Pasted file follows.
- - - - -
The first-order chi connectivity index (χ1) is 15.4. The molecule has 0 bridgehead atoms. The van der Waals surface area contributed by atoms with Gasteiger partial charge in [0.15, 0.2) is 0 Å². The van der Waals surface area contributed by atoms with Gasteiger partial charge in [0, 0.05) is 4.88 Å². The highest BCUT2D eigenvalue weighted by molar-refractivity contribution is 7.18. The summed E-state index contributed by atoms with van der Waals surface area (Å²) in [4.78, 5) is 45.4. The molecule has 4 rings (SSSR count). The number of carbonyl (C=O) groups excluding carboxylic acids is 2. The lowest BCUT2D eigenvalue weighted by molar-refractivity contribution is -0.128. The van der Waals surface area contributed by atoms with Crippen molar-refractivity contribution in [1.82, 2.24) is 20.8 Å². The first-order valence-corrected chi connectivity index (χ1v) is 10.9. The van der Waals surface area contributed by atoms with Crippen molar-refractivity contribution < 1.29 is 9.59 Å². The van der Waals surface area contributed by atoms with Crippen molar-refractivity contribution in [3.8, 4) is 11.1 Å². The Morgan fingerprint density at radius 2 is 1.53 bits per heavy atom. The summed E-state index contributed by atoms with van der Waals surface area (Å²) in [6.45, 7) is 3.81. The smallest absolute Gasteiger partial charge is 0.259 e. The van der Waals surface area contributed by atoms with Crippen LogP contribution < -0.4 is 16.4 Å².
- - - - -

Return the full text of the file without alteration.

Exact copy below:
The first-order chi connectivity index (χ1) is 15.4. The molecule has 0 bridgehead atoms. The van der Waals surface area contributed by atoms with Gasteiger partial charge in [0.15, 0.2) is 0 Å². The van der Waals surface area contributed by atoms with Gasteiger partial charge in [0, 0.05) is 4.88 Å². The highest BCUT2D eigenvalue weighted by molar-refractivity contribution is 7.18. The summed E-state index contributed by atoms with van der Waals surface area (Å²) in [4.78, 5) is 45.4. The molecule has 4 rings (SSSR count). The number of carbonyl (C=O) groups excluding carboxylic acids is 2. The lowest BCUT2D eigenvalue weighted by molar-refractivity contribution is -0.128. The van der Waals surface area contributed by atoms with Crippen molar-refractivity contribution in [1.82, 2.24) is 20.8 Å². The first-order valence-corrected chi connectivity index (χ1v) is 10.9. The van der Waals surface area contributed by atoms with Crippen molar-refractivity contribution < 1.29 is 9.59 Å². The van der Waals surface area contributed by atoms with Crippen molar-refractivity contribution in [3.8, 4) is 11.1 Å². The Morgan fingerprint density at radius 2 is 1.53 bits per heavy atom. The summed E-state index contributed by atoms with van der Waals surface area (Å²) in [6.45, 7) is 3.81. The smallest absolute Gasteiger partial charge is 0.259 e. The van der Waals surface area contributed by atoms with Crippen LogP contribution < -0.4 is 16.4 Å².